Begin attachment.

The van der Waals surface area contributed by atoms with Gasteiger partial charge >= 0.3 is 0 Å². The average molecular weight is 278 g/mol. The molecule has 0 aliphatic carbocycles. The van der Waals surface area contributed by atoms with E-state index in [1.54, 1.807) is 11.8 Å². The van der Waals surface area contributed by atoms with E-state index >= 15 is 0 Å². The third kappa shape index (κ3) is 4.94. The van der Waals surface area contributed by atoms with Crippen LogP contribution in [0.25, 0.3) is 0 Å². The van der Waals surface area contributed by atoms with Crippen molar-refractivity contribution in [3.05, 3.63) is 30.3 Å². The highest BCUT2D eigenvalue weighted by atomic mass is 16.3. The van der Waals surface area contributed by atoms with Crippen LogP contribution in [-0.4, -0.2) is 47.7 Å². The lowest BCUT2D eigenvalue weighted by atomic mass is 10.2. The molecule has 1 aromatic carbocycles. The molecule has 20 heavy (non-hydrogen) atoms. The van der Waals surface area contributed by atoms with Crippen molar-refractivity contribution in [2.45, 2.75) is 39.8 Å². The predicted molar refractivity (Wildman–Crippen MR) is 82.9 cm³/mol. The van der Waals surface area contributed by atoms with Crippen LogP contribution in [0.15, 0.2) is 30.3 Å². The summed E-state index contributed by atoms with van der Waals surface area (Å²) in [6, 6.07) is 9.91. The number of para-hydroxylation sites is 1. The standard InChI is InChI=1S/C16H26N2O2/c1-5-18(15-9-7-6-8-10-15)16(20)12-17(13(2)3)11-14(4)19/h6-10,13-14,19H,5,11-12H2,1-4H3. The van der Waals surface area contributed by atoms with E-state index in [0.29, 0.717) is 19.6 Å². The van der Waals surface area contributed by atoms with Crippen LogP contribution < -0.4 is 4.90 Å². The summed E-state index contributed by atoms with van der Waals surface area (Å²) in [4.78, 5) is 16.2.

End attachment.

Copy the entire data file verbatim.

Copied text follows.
The van der Waals surface area contributed by atoms with Gasteiger partial charge >= 0.3 is 0 Å². The average molecular weight is 278 g/mol. The molecule has 0 aliphatic carbocycles. The van der Waals surface area contributed by atoms with E-state index in [1.54, 1.807) is 11.8 Å². The van der Waals surface area contributed by atoms with E-state index >= 15 is 0 Å². The third kappa shape index (κ3) is 4.94. The van der Waals surface area contributed by atoms with Crippen LogP contribution in [0.25, 0.3) is 0 Å². The van der Waals surface area contributed by atoms with Crippen molar-refractivity contribution in [3.05, 3.63) is 30.3 Å². The highest BCUT2D eigenvalue weighted by atomic mass is 16.3. The van der Waals surface area contributed by atoms with Crippen LogP contribution in [-0.4, -0.2) is 47.7 Å². The lowest BCUT2D eigenvalue weighted by atomic mass is 10.2. The molecule has 1 aromatic carbocycles. The molecule has 20 heavy (non-hydrogen) atoms. The van der Waals surface area contributed by atoms with Crippen molar-refractivity contribution in [2.45, 2.75) is 39.8 Å². The predicted molar refractivity (Wildman–Crippen MR) is 82.9 cm³/mol. The van der Waals surface area contributed by atoms with Crippen LogP contribution in [0.15, 0.2) is 30.3 Å². The summed E-state index contributed by atoms with van der Waals surface area (Å²) in [6, 6.07) is 9.91. The number of para-hydroxylation sites is 1. The standard InChI is InChI=1S/C16H26N2O2/c1-5-18(15-9-7-6-8-10-15)16(20)12-17(13(2)3)11-14(4)19/h6-10,13-14,19H,5,11-12H2,1-4H3. The van der Waals surface area contributed by atoms with E-state index in [0.29, 0.717) is 19.6 Å². The van der Waals surface area contributed by atoms with Crippen LogP contribution < -0.4 is 4.90 Å². The summed E-state index contributed by atoms with van der Waals surface area (Å²) in [4.78, 5) is 16.2.